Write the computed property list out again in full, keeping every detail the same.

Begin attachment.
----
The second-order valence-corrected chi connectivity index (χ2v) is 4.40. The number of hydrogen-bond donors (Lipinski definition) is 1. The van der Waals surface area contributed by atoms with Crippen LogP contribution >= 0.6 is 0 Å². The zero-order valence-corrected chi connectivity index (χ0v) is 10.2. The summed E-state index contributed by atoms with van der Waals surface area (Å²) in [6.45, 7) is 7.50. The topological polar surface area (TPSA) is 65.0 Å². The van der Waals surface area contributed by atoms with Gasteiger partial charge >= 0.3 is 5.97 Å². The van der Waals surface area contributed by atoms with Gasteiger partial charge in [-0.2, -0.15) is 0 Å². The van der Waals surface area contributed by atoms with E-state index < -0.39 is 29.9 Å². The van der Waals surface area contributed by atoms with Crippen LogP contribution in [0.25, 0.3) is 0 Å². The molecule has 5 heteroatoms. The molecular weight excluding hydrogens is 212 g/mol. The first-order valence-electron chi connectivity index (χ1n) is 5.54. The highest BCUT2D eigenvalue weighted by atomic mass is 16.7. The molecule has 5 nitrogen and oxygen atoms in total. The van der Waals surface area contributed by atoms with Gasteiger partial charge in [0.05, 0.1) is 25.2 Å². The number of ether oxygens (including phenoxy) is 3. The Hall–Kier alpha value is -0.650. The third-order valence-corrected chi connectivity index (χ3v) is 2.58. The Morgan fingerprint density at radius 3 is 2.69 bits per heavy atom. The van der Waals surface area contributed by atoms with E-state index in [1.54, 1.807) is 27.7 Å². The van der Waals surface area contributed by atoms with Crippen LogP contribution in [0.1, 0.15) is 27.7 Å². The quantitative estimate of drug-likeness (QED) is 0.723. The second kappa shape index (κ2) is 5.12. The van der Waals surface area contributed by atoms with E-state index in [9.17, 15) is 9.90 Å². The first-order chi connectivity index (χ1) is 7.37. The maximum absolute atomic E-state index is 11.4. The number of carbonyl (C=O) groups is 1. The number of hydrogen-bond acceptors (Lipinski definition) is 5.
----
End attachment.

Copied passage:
The second-order valence-corrected chi connectivity index (χ2v) is 4.40. The number of hydrogen-bond donors (Lipinski definition) is 1. The van der Waals surface area contributed by atoms with Crippen LogP contribution >= 0.6 is 0 Å². The zero-order valence-corrected chi connectivity index (χ0v) is 10.2. The summed E-state index contributed by atoms with van der Waals surface area (Å²) in [6.45, 7) is 7.50. The topological polar surface area (TPSA) is 65.0 Å². The van der Waals surface area contributed by atoms with Gasteiger partial charge >= 0.3 is 5.97 Å². The van der Waals surface area contributed by atoms with Gasteiger partial charge in [-0.2, -0.15) is 0 Å². The van der Waals surface area contributed by atoms with E-state index < -0.39 is 29.9 Å². The van der Waals surface area contributed by atoms with Crippen LogP contribution in [0.25, 0.3) is 0 Å². The molecule has 5 heteroatoms. The molecular weight excluding hydrogens is 212 g/mol. The first-order valence-electron chi connectivity index (χ1n) is 5.54. The highest BCUT2D eigenvalue weighted by atomic mass is 16.7. The molecule has 5 nitrogen and oxygen atoms in total. The van der Waals surface area contributed by atoms with Gasteiger partial charge in [0.05, 0.1) is 25.2 Å². The number of ether oxygens (including phenoxy) is 3. The Hall–Kier alpha value is -0.650. The third-order valence-corrected chi connectivity index (χ3v) is 2.58. The Morgan fingerprint density at radius 3 is 2.69 bits per heavy atom. The van der Waals surface area contributed by atoms with E-state index in [1.54, 1.807) is 27.7 Å². The van der Waals surface area contributed by atoms with Crippen LogP contribution in [0.1, 0.15) is 27.7 Å². The quantitative estimate of drug-likeness (QED) is 0.723. The second kappa shape index (κ2) is 5.12. The van der Waals surface area contributed by atoms with E-state index in [9.17, 15) is 9.90 Å². The first-order chi connectivity index (χ1) is 7.37. The maximum absolute atomic E-state index is 11.4. The number of carbonyl (C=O) groups is 1. The number of hydrogen-bond acceptors (Lipinski definition) is 5.